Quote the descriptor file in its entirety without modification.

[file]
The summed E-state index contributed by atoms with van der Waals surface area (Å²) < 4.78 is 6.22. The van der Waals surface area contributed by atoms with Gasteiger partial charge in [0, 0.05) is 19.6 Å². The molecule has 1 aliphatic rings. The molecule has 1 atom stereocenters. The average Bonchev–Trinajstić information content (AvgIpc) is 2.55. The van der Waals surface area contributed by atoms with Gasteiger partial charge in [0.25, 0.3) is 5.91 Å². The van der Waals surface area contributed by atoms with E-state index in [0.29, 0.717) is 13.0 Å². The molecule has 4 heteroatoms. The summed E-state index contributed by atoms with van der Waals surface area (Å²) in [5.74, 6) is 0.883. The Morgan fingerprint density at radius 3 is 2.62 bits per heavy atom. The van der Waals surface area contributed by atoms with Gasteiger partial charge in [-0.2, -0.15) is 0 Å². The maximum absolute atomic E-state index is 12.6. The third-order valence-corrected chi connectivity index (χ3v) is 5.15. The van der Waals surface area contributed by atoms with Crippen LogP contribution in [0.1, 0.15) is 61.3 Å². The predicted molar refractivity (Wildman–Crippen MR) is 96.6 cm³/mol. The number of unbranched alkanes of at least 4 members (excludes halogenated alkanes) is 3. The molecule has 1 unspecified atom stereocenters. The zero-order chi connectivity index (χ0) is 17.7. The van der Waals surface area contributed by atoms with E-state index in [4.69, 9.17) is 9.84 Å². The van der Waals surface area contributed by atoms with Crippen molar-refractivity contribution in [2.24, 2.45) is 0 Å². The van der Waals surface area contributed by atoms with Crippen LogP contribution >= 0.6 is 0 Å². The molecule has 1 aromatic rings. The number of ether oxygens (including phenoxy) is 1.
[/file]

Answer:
The summed E-state index contributed by atoms with van der Waals surface area (Å²) < 4.78 is 6.22. The van der Waals surface area contributed by atoms with Gasteiger partial charge in [0, 0.05) is 19.6 Å². The molecule has 1 aliphatic rings. The molecule has 1 atom stereocenters. The average Bonchev–Trinajstić information content (AvgIpc) is 2.55. The van der Waals surface area contributed by atoms with Gasteiger partial charge in [0.25, 0.3) is 5.91 Å². The van der Waals surface area contributed by atoms with E-state index in [0.29, 0.717) is 13.0 Å². The molecule has 4 heteroatoms. The summed E-state index contributed by atoms with van der Waals surface area (Å²) in [5.74, 6) is 0.883. The Morgan fingerprint density at radius 3 is 2.62 bits per heavy atom. The van der Waals surface area contributed by atoms with Gasteiger partial charge in [-0.2, -0.15) is 0 Å². The maximum absolute atomic E-state index is 12.6. The third-order valence-corrected chi connectivity index (χ3v) is 5.15. The van der Waals surface area contributed by atoms with Crippen LogP contribution in [0.1, 0.15) is 61.3 Å². The predicted molar refractivity (Wildman–Crippen MR) is 96.6 cm³/mol. The number of unbranched alkanes of at least 4 members (excludes halogenated alkanes) is 3. The molecule has 1 unspecified atom stereocenters. The zero-order chi connectivity index (χ0) is 17.7. The van der Waals surface area contributed by atoms with E-state index in [4.69, 9.17) is 9.84 Å². The van der Waals surface area contributed by atoms with Crippen molar-refractivity contribution in [2.24, 2.45) is 0 Å². The van der Waals surface area contributed by atoms with Crippen LogP contribution >= 0.6 is 0 Å². The molecule has 1 aromatic rings. The number of ether oxygens (including phenoxy) is 1.